During testing, it was clear that larger chairs were more comfortable than smaller chairs, but there is a wide range of variability within that. Consider other construction features, like the shape of the seat, cut-outs, and adjustable straps as well. 


Q: Is a backpacking chair worth it?

Backpackers that are routinely covering upwards of 20 miles in a day are unlikely to find a backpacking chair worth the weight. The comfort it provides at the end of the day will not outweigh the extra pound or three on their backpack. Conversely, backpackers or bikepackers that spend a larger percentage of their day at camp, or even basecamp for several days at a time, will almost certainly find the creature comfort of a backpacking chair worthwhile. Like the best backpacking pillows, whether or not a backpacking chair is worth it depends on your perspective and needs. 

Q: What is the difference between a backpacking chair and a camping chair?

The biggest difference between a backpacking chair and a camping chair is their weight and size. While both are collapsible, backpacking chairs typically take up the packed volume of a 1.5-liter Nalgene bottle, while camping chairs can be easily twice or even three times that size. Backpacking chairs are also notably lighter. When in use, camping chairs will provide more stability and a wider seat than the average backpacking chair.  

Q: What is a good weight for a backpacking chair?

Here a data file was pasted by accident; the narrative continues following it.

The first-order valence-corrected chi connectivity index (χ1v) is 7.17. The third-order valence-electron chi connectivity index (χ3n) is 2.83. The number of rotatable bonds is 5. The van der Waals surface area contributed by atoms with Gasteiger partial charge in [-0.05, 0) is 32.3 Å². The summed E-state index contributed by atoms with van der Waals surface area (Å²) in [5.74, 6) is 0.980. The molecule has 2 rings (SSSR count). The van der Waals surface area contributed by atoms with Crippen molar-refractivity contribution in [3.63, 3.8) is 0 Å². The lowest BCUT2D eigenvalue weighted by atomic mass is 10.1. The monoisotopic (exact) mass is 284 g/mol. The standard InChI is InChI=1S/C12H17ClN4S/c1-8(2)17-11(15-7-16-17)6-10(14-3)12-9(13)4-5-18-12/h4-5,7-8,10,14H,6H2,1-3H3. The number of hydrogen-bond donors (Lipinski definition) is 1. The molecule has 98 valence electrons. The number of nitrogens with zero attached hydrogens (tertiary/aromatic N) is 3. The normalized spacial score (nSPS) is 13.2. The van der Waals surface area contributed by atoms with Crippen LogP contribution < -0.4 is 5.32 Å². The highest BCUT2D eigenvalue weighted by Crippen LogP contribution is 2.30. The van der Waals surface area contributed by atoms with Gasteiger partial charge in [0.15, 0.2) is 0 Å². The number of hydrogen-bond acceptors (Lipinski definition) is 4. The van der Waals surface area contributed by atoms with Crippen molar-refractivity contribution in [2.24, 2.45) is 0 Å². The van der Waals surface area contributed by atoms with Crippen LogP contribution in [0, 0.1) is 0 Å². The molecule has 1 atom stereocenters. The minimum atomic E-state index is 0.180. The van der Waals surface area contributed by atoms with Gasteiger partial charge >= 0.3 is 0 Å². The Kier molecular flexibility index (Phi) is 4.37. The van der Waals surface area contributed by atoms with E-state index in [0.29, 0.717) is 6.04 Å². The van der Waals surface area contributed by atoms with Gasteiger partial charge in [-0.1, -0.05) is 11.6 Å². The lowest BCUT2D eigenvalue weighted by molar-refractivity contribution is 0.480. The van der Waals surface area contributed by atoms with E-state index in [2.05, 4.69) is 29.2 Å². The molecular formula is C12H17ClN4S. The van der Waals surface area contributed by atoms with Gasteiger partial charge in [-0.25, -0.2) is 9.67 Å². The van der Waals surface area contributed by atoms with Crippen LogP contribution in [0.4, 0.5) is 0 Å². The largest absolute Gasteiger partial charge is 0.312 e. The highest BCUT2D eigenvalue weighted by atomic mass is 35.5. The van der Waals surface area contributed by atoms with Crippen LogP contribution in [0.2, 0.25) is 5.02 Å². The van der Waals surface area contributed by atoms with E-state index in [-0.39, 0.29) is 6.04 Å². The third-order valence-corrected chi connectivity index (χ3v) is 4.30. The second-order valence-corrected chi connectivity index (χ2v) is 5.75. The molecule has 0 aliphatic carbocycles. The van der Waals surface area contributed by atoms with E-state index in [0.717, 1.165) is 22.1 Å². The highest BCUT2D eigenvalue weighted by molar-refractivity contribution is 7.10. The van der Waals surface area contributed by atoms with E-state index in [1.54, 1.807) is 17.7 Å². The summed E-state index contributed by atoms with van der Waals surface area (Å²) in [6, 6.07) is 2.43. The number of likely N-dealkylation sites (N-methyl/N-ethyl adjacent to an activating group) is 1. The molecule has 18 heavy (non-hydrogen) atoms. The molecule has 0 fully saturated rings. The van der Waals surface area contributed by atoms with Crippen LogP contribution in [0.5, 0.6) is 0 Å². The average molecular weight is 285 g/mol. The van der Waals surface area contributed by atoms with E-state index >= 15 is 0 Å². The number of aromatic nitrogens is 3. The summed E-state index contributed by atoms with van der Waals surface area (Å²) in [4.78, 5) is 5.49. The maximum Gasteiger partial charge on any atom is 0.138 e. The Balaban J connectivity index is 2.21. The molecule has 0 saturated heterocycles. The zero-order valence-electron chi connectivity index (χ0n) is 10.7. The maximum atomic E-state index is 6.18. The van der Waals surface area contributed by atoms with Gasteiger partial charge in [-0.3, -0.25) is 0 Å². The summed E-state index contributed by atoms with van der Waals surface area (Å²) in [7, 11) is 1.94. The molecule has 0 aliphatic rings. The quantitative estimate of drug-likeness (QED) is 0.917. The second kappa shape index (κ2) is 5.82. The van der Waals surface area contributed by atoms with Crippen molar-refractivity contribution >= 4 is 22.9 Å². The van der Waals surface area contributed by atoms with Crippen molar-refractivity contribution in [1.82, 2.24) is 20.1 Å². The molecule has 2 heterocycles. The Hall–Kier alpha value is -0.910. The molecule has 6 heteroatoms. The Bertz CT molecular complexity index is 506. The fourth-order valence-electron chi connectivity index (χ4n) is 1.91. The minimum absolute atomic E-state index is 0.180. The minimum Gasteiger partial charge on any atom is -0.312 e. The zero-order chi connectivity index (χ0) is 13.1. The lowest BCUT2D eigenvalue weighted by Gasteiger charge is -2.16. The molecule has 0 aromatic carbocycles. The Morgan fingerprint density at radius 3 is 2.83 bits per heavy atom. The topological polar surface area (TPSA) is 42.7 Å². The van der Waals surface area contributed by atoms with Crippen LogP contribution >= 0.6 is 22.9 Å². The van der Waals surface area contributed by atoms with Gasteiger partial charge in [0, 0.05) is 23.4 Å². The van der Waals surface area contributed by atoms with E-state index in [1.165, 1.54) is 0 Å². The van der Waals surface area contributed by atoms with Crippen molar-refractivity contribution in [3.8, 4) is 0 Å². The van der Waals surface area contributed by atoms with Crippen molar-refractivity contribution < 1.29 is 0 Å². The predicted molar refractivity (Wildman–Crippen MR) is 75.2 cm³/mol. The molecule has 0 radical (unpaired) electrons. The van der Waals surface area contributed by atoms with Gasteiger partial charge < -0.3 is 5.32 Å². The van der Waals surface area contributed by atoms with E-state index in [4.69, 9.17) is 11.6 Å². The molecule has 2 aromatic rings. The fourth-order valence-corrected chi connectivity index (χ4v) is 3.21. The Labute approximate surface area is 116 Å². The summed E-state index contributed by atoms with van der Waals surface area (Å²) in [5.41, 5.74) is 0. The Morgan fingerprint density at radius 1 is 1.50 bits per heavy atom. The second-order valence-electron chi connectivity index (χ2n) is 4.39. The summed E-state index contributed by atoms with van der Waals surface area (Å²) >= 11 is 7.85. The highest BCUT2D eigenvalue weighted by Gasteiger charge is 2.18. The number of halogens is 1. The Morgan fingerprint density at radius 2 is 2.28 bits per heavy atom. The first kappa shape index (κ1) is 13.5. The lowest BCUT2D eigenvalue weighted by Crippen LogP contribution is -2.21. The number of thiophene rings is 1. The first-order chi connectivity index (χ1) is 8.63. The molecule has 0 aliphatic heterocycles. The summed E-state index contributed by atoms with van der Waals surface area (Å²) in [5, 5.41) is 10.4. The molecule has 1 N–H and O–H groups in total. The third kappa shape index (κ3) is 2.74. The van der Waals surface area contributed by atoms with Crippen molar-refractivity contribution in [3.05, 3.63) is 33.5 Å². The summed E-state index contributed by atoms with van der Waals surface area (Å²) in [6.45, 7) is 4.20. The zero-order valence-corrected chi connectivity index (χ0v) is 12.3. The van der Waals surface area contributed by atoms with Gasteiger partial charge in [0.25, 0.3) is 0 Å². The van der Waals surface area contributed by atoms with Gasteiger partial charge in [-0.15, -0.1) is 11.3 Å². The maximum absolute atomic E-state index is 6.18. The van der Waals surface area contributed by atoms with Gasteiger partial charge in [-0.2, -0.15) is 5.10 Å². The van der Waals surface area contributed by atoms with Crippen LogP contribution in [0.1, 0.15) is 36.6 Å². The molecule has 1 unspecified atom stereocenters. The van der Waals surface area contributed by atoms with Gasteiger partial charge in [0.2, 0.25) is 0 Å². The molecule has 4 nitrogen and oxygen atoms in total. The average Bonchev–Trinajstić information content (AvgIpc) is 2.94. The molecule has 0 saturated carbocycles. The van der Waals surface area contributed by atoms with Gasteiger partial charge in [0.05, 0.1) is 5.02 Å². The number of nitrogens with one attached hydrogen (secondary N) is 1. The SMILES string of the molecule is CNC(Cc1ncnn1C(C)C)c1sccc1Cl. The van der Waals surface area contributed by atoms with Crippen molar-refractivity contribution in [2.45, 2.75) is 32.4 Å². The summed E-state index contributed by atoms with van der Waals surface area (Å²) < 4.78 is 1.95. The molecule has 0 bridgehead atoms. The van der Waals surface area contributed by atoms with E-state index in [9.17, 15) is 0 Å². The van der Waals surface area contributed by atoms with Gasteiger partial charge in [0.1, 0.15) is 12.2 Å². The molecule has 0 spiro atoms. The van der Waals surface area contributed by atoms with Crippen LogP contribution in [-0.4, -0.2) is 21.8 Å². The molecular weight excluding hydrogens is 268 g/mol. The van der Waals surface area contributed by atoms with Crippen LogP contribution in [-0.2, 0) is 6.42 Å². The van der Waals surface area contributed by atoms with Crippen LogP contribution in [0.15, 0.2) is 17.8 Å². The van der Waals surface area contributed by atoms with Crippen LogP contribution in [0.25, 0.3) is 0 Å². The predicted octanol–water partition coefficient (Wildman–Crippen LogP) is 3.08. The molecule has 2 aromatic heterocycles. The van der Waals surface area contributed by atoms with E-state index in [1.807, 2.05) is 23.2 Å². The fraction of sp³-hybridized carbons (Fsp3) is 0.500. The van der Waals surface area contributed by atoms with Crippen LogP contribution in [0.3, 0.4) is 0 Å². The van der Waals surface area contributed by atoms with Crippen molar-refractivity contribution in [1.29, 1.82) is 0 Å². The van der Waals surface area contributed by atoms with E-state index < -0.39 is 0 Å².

While the lightest weight backpacking chairs are around a pound, two pounds is a more typical weight. The lightest backpacking chairs tend to be less comfortable and less stable than their heavier counterparts. 

Q: What is a seat pad for backpacking?

Seat pads are made from closed-cell foam, the same as found in some of the best backpacking sleeping pads. These provide some insulation and some cushion from the ground, but do not provide back support. 

Q: What is the lightest backpacking chair?

At one pound, the lightest backpacking chair is the REI Flexlite Air, which squeaks out the Helinox Chair Zero by a mere two ounces. 

Why Trust Outdoor Life?

Since 1898, OL has been a leading authority in testing and reviewing hunting gear, fishing tackle, guns and shooting equipment, and much more. We have more than a century-long history of evaluating products, and we’re now bringing that expertise to online reviews. Our editors are experienced outdoorsmen and women, and most importantly, we’re trained journalists. We prioritize field testing and objective data when reviewing products. We conduct interviews with gear manufacturers and engineers as well as outdoor experts so that our readers have an understanding of how and why a product works—or doesn’t.

Advertising does not influence our gear reviews and it never will. While we always focus our coverage on standout products—because we want our readers to be aware of the latest and greatest gear—we also cover the flaws and quirks of any given product.

Final Thoughts

The best backpacking chairs are lightweight, comfortable, and easy to use. Our top picks were tested in the field using side-by-side comparisons in the terrain that backpackers travel in most often.

Laura Lancaster Avatar

Laura Lancaster

Staff Writer

Lancaster is Outdoor Life’s gear staff writer where she focuses on in-depth testing of backpacking and camping gear, with a particular interest in lightweight and ultralight gear. She lives in the Pacific Northwest with her husband and daughter.